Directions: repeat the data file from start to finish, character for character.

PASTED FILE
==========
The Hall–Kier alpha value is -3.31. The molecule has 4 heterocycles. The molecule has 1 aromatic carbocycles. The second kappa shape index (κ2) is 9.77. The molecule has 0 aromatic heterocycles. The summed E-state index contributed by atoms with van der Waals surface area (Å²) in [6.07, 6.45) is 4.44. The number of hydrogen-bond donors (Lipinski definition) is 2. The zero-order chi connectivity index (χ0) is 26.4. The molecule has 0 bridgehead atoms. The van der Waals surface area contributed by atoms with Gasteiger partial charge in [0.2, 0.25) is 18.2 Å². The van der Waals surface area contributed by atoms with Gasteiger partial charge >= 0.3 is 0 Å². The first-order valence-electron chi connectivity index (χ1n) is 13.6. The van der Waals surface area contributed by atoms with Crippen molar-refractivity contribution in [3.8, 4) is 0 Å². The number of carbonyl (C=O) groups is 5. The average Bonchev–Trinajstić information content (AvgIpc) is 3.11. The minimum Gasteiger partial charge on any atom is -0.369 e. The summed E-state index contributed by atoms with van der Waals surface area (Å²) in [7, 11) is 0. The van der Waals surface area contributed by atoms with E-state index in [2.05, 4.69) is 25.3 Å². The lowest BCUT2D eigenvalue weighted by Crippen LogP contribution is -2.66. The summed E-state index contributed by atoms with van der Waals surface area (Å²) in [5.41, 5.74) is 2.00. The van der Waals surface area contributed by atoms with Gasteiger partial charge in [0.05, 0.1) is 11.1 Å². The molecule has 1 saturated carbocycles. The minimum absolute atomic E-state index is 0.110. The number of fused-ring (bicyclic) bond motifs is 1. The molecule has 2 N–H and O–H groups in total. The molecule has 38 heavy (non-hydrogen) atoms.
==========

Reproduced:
The Hall–Kier alpha value is -3.31. The molecule has 4 heterocycles. The molecule has 1 aromatic carbocycles. The second kappa shape index (κ2) is 9.77. The molecule has 0 aromatic heterocycles. The summed E-state index contributed by atoms with van der Waals surface area (Å²) in [6.07, 6.45) is 4.44. The number of hydrogen-bond donors (Lipinski definition) is 2. The zero-order chi connectivity index (χ0) is 26.4. The molecule has 0 bridgehead atoms. The van der Waals surface area contributed by atoms with Gasteiger partial charge in [0.2, 0.25) is 18.2 Å². The van der Waals surface area contributed by atoms with Gasteiger partial charge >= 0.3 is 0 Å². The first-order valence-electron chi connectivity index (χ1n) is 13.6. The van der Waals surface area contributed by atoms with Crippen molar-refractivity contribution in [3.8, 4) is 0 Å². The number of carbonyl (C=O) groups is 5. The average Bonchev–Trinajstić information content (AvgIpc) is 3.11. The minimum Gasteiger partial charge on any atom is -0.369 e. The summed E-state index contributed by atoms with van der Waals surface area (Å²) in [7, 11) is 0. The van der Waals surface area contributed by atoms with E-state index in [2.05, 4.69) is 25.3 Å². The lowest BCUT2D eigenvalue weighted by Crippen LogP contribution is -2.66. The summed E-state index contributed by atoms with van der Waals surface area (Å²) in [5.41, 5.74) is 2.00. The van der Waals surface area contributed by atoms with Gasteiger partial charge in [0.05, 0.1) is 11.1 Å². The molecule has 1 saturated carbocycles. The minimum absolute atomic E-state index is 0.110. The number of fused-ring (bicyclic) bond motifs is 1. The molecule has 2 N–H and O–H groups in total. The molecule has 38 heavy (non-hydrogen) atoms.